January 29, 2011

The "Pinch and Roll" Method

Tired of trying to separate what seem to be inseparable skins during transitions in the backcountry. Especially when yo-yoing your favorite low angled glade during those high avalanche danger days. Being a split-boarder I'm always looking for ways to improve my transition times. Since valuable time is consumed when trying to peel apart the damn skins (especially with the 2010 glue formulation, the ones w/o the tape down the center), why not try to eliminate this step? Thus the "pinch and roll".

Simply hold the tail of climbing skin, glue side facing you. Start rolling it up. No worries the glue does not stick to the mohair and more importantly the glue can't stick to the glue. Result: a small easy to pack and easy to separate climbing skin.

Note: The skin clip / bar....whatever you want to call it.   Its now ready to hang from the tip of the ski for the SKIN ON (see next pic)

Place the skin clip on the nose of your ski and start  unrolling.  A big plus to the "pinch and roll"  is noticed here, by lessening the chance of getting snow on the glue.  As you unroll the skin it interfaces with your ski immediately, super nice in windy conditions too.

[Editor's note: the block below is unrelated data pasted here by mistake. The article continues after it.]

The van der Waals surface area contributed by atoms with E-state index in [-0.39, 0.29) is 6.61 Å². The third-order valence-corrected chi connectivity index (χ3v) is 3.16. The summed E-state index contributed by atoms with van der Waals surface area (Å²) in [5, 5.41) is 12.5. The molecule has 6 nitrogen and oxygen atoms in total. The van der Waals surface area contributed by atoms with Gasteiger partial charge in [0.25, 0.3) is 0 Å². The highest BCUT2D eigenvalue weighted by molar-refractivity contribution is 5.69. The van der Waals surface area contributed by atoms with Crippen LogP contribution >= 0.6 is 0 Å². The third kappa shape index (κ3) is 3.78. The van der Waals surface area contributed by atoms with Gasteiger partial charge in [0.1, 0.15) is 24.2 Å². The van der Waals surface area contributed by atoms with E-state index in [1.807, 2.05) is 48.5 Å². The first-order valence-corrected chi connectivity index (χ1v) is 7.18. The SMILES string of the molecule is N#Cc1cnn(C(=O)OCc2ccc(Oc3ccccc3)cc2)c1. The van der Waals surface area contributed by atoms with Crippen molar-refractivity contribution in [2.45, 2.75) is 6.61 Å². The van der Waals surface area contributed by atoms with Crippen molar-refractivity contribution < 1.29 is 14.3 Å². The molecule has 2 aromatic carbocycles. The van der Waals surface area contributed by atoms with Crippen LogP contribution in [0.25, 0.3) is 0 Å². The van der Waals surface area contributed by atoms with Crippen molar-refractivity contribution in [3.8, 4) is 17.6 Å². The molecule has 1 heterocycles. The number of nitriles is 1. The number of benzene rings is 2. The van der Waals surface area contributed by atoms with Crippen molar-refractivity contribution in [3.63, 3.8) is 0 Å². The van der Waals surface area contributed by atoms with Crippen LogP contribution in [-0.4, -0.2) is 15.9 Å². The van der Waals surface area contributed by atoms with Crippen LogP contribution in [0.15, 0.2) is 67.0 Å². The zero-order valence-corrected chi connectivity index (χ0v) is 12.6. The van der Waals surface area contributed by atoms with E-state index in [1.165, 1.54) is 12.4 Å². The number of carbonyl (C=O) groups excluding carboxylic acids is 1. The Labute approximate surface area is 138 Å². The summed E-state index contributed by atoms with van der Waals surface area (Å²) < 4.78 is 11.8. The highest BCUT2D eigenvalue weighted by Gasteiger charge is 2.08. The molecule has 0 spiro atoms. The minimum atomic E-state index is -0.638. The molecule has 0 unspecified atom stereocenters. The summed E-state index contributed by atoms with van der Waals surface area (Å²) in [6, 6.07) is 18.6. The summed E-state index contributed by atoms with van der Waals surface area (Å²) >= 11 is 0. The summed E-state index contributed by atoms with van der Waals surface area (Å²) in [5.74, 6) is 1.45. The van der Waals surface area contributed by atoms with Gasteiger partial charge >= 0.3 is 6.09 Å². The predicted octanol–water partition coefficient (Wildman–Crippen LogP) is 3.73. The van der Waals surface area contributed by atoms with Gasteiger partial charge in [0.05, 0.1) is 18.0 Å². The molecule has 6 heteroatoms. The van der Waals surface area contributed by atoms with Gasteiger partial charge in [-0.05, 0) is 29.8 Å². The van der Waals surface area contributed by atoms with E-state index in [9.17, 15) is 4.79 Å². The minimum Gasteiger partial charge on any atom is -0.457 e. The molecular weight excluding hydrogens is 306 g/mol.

Only use the pinch and roll while touring. Remember it is important to store your skins the traditional glue to glue fold method, to prevent the glue from drying out, it also helps to redistribute and restore the glue.  Additionally if you notice your skin glue loosing its stickiness while touring, simply store it glue glue ( the fold method) on your next transition.

CONSIDERATIONS:   On those warm spring days days there may be a chance of the mohair sticking to the glue its self.  Thus consider the traditional fold method, as it is usually easier to pull the skins apart on warm days anyway.  An additional concern during warm spring conditions is the use of skin wax.  There is also a chance of the wax on the mohair sticking to the glue.

January 22, 2011

The Aftermath

Saturday  marked our return to the BC following the "January Thaw" cycle.  Bryan, Andrew, Derek and I left the willow creek TH at 0900, retracing my ascent from 1/9/11.   We continued slightly past the summit of West Willow Pk to dig a  pit at 6250' on an east facing slope.

What we found:
  • 30cm of heavy snow ontop of a 25cm thick ice layer (knife thick).  No one in the group had a snow saw so properly isolating columns within our snow pit was difficult. However while trying to isolate a column with cord and shovel handle the new snow layer and ice layer failed upon isolation (Q1) We noted similar reactivity with the bottom of the ice layer.  
  • Persistent weak layers below the ice layer appear to of "healed"  including the Dec 13th rain layer.